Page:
Mirror alumni vol. 1: voices of the past


“I was the editor in chief at The Mirror from 2015-2016, and I worked as an assistant news editor and news editor before that! I have some really fond memories working at our student paper, one in specific:

One of the best memories I have from The Mirror would probably be the late nights with Chelsea Hinspeter, Jacob Scott and Manny Perez. We became a close bunch, and we learned so much from each other. When I think of The Mirror, I think about that crew and the struggles and wins we experienced together. I would say they’re all the reason I decided to pursue (an admittedly short) two-year stint at The Greeley Tribune as a business reporter right out of college. I’ll never forget turning off the lights and locking the door by myself for the last time as editor in chief in Spring 2016. Tear up just thinking about it. My heart will be forever ink-stained and driven because of this student paper, with thanks to them and none other than Matt Lubich himself, too,”

Kati Velazquez, Mirror Staff 2014-2016


“I served with The Mirror for all four years of my undergrad, from 2001-2005. I was the assistant sports editor, co-news editor, managing editor and finally editor in chief. The Mirror was where my existing desire to work in journalism grew into a full-fledged passion. Working to develop my own skills, while coaching younger students about writing, editing and reporting, was one of the great joys of my life. The Mirror was more than where I spent most of my time each week, working to meet deadline, take calls and put out wildfires — it was my identity for four years and influenced my professional and personal life ever since graduation.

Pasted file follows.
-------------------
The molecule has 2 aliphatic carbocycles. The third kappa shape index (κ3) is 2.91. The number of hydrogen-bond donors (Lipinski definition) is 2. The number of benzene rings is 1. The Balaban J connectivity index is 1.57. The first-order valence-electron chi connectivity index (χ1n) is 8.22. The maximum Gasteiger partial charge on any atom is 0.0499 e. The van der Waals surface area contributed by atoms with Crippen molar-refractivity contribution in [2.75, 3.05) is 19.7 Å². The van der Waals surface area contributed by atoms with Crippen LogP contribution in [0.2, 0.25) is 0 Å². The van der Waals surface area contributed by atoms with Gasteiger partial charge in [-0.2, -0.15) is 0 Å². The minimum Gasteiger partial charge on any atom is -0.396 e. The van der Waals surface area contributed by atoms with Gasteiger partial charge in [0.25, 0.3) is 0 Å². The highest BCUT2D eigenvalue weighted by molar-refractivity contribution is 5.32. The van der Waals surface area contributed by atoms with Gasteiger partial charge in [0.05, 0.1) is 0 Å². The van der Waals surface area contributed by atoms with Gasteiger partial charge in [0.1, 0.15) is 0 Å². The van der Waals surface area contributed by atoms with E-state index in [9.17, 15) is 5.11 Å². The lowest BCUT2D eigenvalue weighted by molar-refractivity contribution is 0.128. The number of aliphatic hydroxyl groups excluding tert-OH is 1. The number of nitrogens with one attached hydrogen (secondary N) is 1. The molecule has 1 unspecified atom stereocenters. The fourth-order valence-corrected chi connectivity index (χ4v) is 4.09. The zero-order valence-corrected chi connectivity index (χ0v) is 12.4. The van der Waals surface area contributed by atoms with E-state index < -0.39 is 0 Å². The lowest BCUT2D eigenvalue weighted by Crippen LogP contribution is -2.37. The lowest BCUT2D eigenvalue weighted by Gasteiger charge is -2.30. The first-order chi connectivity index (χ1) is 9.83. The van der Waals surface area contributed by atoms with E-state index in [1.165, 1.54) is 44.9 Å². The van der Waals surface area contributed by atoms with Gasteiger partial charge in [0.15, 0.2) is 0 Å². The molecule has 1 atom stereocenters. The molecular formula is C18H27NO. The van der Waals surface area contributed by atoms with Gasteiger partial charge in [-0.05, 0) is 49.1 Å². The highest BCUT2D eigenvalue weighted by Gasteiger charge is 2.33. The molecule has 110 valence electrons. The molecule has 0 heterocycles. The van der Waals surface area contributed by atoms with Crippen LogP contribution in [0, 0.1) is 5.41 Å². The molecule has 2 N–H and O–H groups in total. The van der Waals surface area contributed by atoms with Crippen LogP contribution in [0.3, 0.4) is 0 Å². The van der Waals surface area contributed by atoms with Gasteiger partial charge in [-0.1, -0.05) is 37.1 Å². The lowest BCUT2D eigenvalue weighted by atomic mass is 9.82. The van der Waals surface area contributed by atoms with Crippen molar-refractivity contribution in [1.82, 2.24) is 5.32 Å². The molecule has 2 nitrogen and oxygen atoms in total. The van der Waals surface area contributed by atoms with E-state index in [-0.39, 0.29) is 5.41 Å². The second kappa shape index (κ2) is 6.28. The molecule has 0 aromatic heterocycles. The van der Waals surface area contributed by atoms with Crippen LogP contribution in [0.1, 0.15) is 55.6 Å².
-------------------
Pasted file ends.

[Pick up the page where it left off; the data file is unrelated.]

While I was incredibly proud of the work we did every day, I’m most proud to have stood up for The Mirror’s First Amendment rights in not one, but two successful lawsuits against the university. We first took the Student Representative Council to court for multiple violations of the Colorado Open Meetings Law, including closed-door, unannounced meetings, along with violating the rules for holding executive sessions. We settled that lawsuit, and now students have the access they rightly deserve to meetings of their elected representatives. If they ever don’t – The Mirror will have their backs again.

After the council cut The Mirror’s funding soon after that lawsuit, we took them to court again. The results of that action removed the Mirror from the appropriations process controlled by the student government that we covered, and gave the paper control over its publication board members. These actions stood up for the rights of our reporters, and the students who benefit from access to an independent campus press.

Over the course of my four years with The Mirror, I was selected as the first-ever full-time intern at the Denver Post, where I worked on the night desk covering homicides, robberies and other things that happen in the dark of night. I also went on to intern at the Loveland Reporter-Herald, and after graduation, secured my first job at the Colorado Statesman where I covered Colorado politics. From there, I went on to work for the Columbine
Courier weekly newspaper in Jefferson County, followed by a five-year stint with the Boulder Daily Camera, where I covered the City Council and the city of Boulder.

After nearly a decade in the news industry, I changed careers and went into public relations because of the declining American newsroom. Still, all of my skills and professional success can be traced back to my days at The Mirror. I look back at them often and fondly, and I know that the Mirror continues to serve a critical need in the UNC community. Press on, my friends,”

Heath Montgomery, Mirror Staff 2001-2005